• ‘Just beyond the third green a new championship tee has been constructed on the fourth hole with the lake on the left now visible off the tee.’
      • ‘Murray's morning 70 included a chip in from off the green for a birdie 2 at the 13 th.’
      • ‘On the giant scoreboard behind the green, he could see what he had long dreamt about - his own name on top, co-leader.’
      • ‘The manicured greens and fairways of golf courses are not usually considered ideal places for conservation management.’
  • 4A member or supporter of an environmentalist group or party.

    ‘the Greens' remarkable 15 per cent vote’
    • ‘If this was the case, we'd end up with the amusing sight of a parliament full of Lib Dems and Greens.’
    • ‘Your vote might not get the Lib Dem / Green in but it might help keep the fascist out.’
    • ‘When the no confidence vote was passed, she resigned and eight Lib Dem councillors and one Green followed suit.’
    • ‘Leading members of Respect have made repeated attempts to agree an electoral pact with the Greens.’
    • ‘The Greens also opposed both the construction of nuclear power stations and the stationing of nuclear weapons on German soil.’
    environmentalist, conservationist, preservationist, nature-lover, eco-activist
    View synonyms

verb

  • 1Make or become green in colour.

    [no object] ‘the roof was greening with lichen’
    • ‘No doubt the rain has been a great blessing and previously brown lawns are greening up.’
    • ‘‘For greening up the place you don't need really to go for flowers in the perennial plants, you can always add in a few annuals to get your colour,’ said Woods.’
    • ‘Pastures are not greening up in some areas as they should.’
    • ‘He found the oasis, where spring water greened the fields of a small village.’
    • ‘Out on the fields there are long lines of willows greening up, ready to give new bud and make a year's growth ready for coppicing in the Autumn.’
    • ‘The field has now been re-seeded and is greening over nicely in the recent warm spell.’
    • ‘Pitches in England change from day to day. Indeed this one had greened up overnight.’
    • ‘Although the changes are not to everyone's taste at the present time, no doubt when some of the disturbed area has greened up it will look more natural and attractive’
    • ‘Although pasture grasses are greening up, growth remains at a slower than normal pace.’
    • ‘In the spring I watched the elm put out seeds, greening the tree with a mass of flat pods before the leaves emerged, while the oak stayed dormant.’
    • ‘We were talking about how brown the bamboos were most of the year, and how they greened up after a little rain.’
    • ‘The spray reached out to us, softened and greened the earth, and kept the jungle at bay.’
    • ‘The rain had greened everything. The place was restful and fragrant, like the garden she had left at Rome.’
  • 2[with object] Make (an urban or desert area) more verdant by planting trees or other vegetation.

    ‘they will continue greening the many treeless and dusty suburbs’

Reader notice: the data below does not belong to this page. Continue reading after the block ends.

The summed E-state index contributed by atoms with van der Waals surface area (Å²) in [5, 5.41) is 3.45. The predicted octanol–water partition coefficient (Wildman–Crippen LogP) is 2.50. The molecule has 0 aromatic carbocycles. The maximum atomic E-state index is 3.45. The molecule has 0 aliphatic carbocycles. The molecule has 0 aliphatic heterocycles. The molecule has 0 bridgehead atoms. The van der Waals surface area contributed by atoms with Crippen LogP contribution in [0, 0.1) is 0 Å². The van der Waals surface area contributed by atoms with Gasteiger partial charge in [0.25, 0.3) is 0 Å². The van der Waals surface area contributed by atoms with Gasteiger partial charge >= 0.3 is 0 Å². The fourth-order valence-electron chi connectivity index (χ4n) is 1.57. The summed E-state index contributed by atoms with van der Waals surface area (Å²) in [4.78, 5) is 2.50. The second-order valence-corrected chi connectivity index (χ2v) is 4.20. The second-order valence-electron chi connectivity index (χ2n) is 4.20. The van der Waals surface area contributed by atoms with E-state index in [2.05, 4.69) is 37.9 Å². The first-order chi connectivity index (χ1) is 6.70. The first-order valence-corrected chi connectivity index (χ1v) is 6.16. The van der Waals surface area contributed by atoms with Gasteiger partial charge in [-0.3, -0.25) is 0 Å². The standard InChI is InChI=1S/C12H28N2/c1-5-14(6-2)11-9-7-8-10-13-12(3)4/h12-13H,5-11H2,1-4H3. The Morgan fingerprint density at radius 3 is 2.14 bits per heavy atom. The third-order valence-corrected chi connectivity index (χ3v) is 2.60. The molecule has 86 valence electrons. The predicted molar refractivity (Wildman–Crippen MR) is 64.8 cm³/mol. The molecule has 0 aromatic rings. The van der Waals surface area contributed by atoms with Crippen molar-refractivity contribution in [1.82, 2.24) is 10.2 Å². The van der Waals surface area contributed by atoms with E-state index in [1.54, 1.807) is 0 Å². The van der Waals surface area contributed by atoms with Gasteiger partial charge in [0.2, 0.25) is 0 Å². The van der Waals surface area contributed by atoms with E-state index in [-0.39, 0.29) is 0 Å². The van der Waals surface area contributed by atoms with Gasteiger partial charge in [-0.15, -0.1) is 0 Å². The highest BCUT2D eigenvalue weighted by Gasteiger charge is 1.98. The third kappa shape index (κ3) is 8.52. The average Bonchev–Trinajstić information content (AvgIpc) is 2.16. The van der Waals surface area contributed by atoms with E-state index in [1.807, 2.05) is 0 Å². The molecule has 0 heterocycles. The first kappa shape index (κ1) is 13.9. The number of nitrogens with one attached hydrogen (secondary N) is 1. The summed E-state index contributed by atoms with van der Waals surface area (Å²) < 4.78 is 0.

• ‘by now the seeds and grass and plants should have been taking root, greening the area.’
    • ‘For Dale's family and friends, it meshes all Dale's interests into one giant drive for greening the urban community.’
    • ‘She also recalled that when she first approached her neighbors about greening the area, she was met with mockery and rejection.’
    • ‘The first-ever national congress on green spaces in cities starts today in Johannesburg, with a focus on how greening South African cities can contribute to their social, environmental and financial well-being.’
    • ‘Readers of my last letter will probably, apart from describing the scripts in a mood of cynical contempt, realise my obsession with trees and greening the city.’
    • ‘Well, greening our cities is what the program's about today.’
    • ‘Businesses should assert further control by cleaning and greening their sidewalks.’
    • ‘I was shown some brave attempts to green the town and to get a windbreak going, but the real issue here is housing.’
    • ‘The efforts of the Government and civic bodies to green the city have been at best half-hearted.’
    • ‘Joubert Park is managed by the Johannesburg Parks Agency, who, together with other bodies, are busy cleaning up the park, and greening the area.’
    • ‘Auto and General will be greening its offices in Auckland Park.’
    • ‘This year, says Griffiths, Johannesburg City Parks will continue greening the many treeless and dusty suburbs of Soweto, Lenasia and Eldorado Park, with indigenous trees.’
    • ‘And Lusaka Mayor Levy Mkandawire said greening the country had been the plan of the city authority adding that any erring person who would litter the city at free will would be charged.’
    • ‘It has been reclaimed and greened over and, as it is earmarked for business use in the council's planning blueprint, it would be unlikely to present major planning obstacles.’
    • ‘The mayor was doing a great job of responding to President Thabo Mbeki's mandate to green the townships, she added.’
    • ‘And while we have already lost billions in ecosystem services to existing development, some of these natural benefits can be recovered by greening the developed parts of a city.’
    • ‘Each and every couple should plant a few tree saplings in their neighbourhood so that the parched earth could be greened, he felt.’
    • ‘Factors like these are important to consider when deciding how much of your construction budget to direct toward greening the exterior.’
    • ‘The Committee then looked upward to the blocks of flats and focused on balconies and rooftops. They actively encouraged tenants to green their balconies by getting window boxes, soil and plants at wholesale prices for them.’
    • ‘Even in Portland, the government struggles with greening its buildings, says Rob Bennett, manager of the city's Building Division.’
    • ‘With a view to greening the National Highway, the Forest Department has decided to plant 60,000 saplings on the new four-lane road connecting Bangalore with Chennai, which is nearing completion.’
    • ‘For example, if you want to green the Sahara, and make it suitable for human life, how would you start?’